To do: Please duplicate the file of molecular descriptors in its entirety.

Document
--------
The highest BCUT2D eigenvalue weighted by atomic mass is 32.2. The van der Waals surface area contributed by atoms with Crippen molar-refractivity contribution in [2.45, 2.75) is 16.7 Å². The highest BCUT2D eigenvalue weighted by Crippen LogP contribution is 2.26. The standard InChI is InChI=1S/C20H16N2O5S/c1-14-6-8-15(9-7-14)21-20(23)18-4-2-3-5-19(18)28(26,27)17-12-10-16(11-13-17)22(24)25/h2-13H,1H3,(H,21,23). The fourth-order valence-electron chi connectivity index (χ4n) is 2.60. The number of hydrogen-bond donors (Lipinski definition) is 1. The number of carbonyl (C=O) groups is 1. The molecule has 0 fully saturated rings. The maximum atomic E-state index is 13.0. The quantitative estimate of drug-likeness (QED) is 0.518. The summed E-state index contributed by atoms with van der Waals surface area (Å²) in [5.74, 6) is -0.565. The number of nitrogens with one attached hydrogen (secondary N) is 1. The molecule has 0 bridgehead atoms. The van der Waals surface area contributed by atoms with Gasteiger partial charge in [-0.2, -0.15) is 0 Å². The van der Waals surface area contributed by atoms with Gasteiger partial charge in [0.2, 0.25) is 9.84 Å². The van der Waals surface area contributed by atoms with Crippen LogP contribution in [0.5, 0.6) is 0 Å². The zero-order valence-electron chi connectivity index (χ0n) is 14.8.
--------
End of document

The highest BCUT2D eigenvalue weighted by atomic mass is 32.2. The van der Waals surface area contributed by atoms with Crippen molar-refractivity contribution in [2.45, 2.75) is 16.7 Å². The highest BCUT2D eigenvalue weighted by Crippen LogP contribution is 2.26. The standard InChI is InChI=1S/C20H16N2O5S/c1-14-6-8-15(9-7-14)21-20(23)18-4-2-3-5-19(18)28(26,27)17-12-10-16(11-13-17)22(24)25/h2-13H,1H3,(H,21,23). The fourth-order valence-electron chi connectivity index (χ4n) is 2.60. The number of hydrogen-bond donors (Lipinski definition) is 1. The number of carbonyl (C=O) groups is 1. The molecule has 0 fully saturated rings. The maximum atomic E-state index is 13.0. The quantitative estimate of drug-likeness (QED) is 0.518. The summed E-state index contributed by atoms with van der Waals surface area (Å²) in [5.74, 6) is -0.565. The number of nitrogens with one attached hydrogen (secondary N) is 1. The molecule has 0 bridgehead atoms. The van der Waals surface area contributed by atoms with Gasteiger partial charge in [-0.2, -0.15) is 0 Å². The van der Waals surface area contributed by atoms with Gasteiger partial charge in [0.2, 0.25) is 9.84 Å². The van der Waals surface area contributed by atoms with Crippen LogP contribution in [0.5, 0.6) is 0 Å². The zero-order valence-electron chi connectivity index (χ0n) is 14.8.